Sunday, June 03, 2012

“Paul Williams: Still Alive”–Movie Review


This weekend, my movie class began its bonus screenings for the Summer Semester with the documentary “Paul Williams:  Still Alive”, about the singer-songwriter Paul Williams. 



When a fan of the singer-songwriter Paul Williams discovers his idol isn’t dead, he decides to shoot a documentary about the star’s life – but when Williams is resistant to record the more sordid details of his past, will the documentarian have enough footage for his film? 



In the 1970’s, the singer-songwriter Paul Williams was a ubiquitous presence on television and in films.  Famous more for his compositions than for his singing ability, he gained acclaim, fortune and awards for his many popular songs that were recorded by such diverse recording artists as The Carpenters, Barbra Streisand and David Bowie.  A frequent guest on talk shows such as Mike Douglas, Merv Griffin and especially Johnny Carson, Williams’ reputation grew as a raconteur and comedian as well as a composer; these appearances led to many acting jobs on various TV series and movies. 

Unfortunately for Williams, all of the success went to his head and by the 1980’s, he had more or less dropped out of sight due to substance abuse – alcohol and cocaine being his addictions of choice.  A number of people – including many of his most ardent fans – incorrectly assumed that Williams had died.  After a couple of failed marriages and downward spiraling career directly attributable to his alcohol and drug abuse, Williams had lost much of his fortune – a significant amount of which also went to feeding his habit.  Having hit rock bottom, he went to rehab and has been sober since 1991. 

Subsequently remarrying to a woman who has dedicated her life to work with him to help rebuild his career, Williams now tours around the world performing and making personal appearances at various conventions.  For the past number of years, he has served as both President and Chairman of the Board at ASCAP, where he helps to ensure that nearly half a million musicians, composers and lyricists get the royalties due them for the playing and/or performance of their songs.  With fame behind him, Williams shuns the spotlight these days – and with that being the case, can the filmmaker coax him into coming clean about his past to provide enough content for his documentary?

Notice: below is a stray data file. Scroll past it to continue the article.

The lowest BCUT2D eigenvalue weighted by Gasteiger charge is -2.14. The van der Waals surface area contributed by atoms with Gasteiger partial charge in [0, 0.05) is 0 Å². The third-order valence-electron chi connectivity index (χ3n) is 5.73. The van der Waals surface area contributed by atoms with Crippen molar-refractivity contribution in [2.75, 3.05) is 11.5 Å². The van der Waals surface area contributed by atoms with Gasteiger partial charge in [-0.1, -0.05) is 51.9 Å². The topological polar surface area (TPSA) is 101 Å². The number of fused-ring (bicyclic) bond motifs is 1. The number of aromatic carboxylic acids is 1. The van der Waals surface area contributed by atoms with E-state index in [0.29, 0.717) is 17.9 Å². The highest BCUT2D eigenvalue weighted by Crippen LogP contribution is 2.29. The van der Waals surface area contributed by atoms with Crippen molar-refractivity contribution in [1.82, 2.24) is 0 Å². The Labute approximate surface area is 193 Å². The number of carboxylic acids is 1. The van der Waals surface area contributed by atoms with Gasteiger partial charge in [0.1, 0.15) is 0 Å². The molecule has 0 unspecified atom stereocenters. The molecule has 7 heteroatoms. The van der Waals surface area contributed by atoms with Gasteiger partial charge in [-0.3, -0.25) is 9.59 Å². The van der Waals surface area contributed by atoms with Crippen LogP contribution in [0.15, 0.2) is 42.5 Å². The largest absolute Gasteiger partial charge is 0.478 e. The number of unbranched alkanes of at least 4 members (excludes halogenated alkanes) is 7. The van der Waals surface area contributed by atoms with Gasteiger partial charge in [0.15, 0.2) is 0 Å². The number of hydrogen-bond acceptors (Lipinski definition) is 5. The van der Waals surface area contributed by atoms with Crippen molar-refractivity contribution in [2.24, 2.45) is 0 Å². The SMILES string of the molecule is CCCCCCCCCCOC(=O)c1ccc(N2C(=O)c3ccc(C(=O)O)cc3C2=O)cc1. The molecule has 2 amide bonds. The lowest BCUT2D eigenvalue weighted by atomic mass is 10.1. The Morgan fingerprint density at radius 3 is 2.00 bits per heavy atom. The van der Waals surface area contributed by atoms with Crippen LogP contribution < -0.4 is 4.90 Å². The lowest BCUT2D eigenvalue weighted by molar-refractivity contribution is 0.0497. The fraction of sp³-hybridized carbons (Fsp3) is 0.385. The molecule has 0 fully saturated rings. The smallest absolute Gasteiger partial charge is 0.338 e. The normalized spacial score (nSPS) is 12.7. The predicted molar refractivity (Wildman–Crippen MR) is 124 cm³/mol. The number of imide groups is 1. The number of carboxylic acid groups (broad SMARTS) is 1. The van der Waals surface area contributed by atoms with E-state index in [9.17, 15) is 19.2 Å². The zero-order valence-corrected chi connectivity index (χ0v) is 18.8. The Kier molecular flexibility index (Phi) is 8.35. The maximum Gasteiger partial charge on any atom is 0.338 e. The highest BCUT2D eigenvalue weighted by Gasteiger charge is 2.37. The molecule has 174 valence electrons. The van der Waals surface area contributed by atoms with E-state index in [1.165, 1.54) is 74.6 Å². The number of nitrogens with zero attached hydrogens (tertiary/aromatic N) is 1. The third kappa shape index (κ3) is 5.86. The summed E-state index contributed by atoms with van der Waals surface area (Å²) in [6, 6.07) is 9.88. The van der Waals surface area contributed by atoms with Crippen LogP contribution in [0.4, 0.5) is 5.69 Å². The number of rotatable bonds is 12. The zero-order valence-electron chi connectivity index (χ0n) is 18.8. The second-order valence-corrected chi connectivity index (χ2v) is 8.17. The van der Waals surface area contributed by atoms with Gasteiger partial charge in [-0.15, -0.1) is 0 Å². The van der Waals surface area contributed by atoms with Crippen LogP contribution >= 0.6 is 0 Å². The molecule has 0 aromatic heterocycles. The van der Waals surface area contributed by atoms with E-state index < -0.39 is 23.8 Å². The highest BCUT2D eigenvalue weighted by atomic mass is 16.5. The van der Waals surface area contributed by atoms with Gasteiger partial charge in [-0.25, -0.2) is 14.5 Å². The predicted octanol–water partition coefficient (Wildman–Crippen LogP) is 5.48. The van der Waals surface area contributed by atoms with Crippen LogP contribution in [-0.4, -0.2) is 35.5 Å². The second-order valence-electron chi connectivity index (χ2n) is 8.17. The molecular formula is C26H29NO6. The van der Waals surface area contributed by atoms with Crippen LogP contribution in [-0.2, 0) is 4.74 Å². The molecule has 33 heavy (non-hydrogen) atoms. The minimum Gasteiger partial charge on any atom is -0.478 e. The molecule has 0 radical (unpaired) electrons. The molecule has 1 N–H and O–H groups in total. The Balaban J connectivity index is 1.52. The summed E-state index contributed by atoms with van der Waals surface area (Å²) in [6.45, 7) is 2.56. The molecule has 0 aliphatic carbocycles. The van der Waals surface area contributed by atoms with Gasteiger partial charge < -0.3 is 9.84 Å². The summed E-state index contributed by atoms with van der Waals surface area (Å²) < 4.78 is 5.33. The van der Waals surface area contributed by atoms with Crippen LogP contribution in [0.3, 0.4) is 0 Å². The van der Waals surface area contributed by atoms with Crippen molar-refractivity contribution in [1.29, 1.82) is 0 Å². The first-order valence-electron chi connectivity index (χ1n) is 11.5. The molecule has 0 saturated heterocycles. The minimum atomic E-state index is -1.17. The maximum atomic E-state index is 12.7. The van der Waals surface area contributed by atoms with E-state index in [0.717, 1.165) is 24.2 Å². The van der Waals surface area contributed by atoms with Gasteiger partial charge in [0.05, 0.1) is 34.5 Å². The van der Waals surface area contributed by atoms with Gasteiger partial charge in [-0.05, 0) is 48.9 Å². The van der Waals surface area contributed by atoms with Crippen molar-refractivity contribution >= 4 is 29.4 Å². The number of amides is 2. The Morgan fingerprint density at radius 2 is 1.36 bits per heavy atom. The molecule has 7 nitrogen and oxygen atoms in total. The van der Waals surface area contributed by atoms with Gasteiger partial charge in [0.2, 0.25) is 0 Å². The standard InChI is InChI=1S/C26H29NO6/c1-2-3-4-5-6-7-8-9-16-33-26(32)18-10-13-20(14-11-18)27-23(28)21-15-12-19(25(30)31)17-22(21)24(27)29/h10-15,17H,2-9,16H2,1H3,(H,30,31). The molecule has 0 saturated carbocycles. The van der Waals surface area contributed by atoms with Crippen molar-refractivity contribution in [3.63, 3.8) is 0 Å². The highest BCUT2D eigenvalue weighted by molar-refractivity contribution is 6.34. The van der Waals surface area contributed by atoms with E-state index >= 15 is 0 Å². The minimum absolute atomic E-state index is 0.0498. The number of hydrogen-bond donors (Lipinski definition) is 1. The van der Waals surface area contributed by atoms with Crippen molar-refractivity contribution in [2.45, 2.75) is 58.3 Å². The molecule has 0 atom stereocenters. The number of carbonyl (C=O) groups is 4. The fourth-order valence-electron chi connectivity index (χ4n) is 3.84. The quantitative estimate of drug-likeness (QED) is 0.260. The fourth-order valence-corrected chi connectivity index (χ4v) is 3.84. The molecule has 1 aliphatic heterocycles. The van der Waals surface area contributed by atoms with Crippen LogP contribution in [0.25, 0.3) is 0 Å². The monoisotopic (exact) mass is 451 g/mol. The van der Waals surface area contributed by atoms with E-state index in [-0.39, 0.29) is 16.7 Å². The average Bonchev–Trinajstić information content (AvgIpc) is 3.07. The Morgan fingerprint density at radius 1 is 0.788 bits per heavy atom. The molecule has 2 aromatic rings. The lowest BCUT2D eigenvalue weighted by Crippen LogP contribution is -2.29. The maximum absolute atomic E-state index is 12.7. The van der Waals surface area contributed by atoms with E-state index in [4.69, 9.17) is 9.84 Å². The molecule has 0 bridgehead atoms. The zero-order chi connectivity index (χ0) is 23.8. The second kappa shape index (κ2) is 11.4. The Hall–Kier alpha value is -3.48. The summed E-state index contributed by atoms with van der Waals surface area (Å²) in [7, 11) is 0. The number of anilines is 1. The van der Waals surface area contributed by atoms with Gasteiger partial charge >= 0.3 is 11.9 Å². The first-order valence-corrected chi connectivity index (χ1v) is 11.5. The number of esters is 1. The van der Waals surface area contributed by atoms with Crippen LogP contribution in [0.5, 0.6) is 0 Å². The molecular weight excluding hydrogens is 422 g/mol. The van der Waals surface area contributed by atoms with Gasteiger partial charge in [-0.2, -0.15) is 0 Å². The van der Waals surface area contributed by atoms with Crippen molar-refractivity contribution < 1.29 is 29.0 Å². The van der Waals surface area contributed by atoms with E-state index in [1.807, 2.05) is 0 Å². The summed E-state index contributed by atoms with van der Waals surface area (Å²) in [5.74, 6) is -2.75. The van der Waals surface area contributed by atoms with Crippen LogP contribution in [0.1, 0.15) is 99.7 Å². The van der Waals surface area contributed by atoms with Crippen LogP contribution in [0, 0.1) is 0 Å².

Director Stephen Kessler has created an unusual – and in many ways – unorthodox documentary in that he has insinuated much of himself into the story, almost in a Michael Moore–esque manner (only without the political axe to grind).  Kessler, who narrates the movie, has almost as much screen time as his subject.  The result is that he has made “Paul Williams:  Still Alive” nearly as much about him as it is about Williams.  You can either view this as a quirky, daring and original style or you can see it as creepy, obnoxious and egomaniacal.  I experienced it as the latter rather than the former. 

Will anyone be interested in a documentary about this sensation from the 1970’s?  Clearly, this movie is targeted to a very specific audience – namely, people who are old enough to remember Williams when he was on the scene back in those days.  If you believe the documentary, he’s still got quite a following around the world – YouTube, for example, is littered with people who are familiar with his songs and they gladly perform them in their own inimitable way.  Williams definitely has a fascinating story to tell, but as a reluctant subject, both he and Kessler collaborate in sabotaging the effort. 

Prior to the screening, our instructor interviewed the documentary’s subject, Paul Williams.  The 5’2” Williams, now 71, looks every year of his age, likely attributable to the hard-partying lifestyle he enjoyed for many years during the 1970’s and 80’s.  Although his youthful gnome-like appearance is long gone, he has not lost either his ability to tell a good story or to crack the occasional joke.  About working with Streisand, he reinforced how difficult she can be, but credited her with providing him with much of the success he went on to experience.  Once, when Johnny Carson asked him what it was like to work with Streisand, he replied, “It’s like trying to have a picnic on an airport runway”. 



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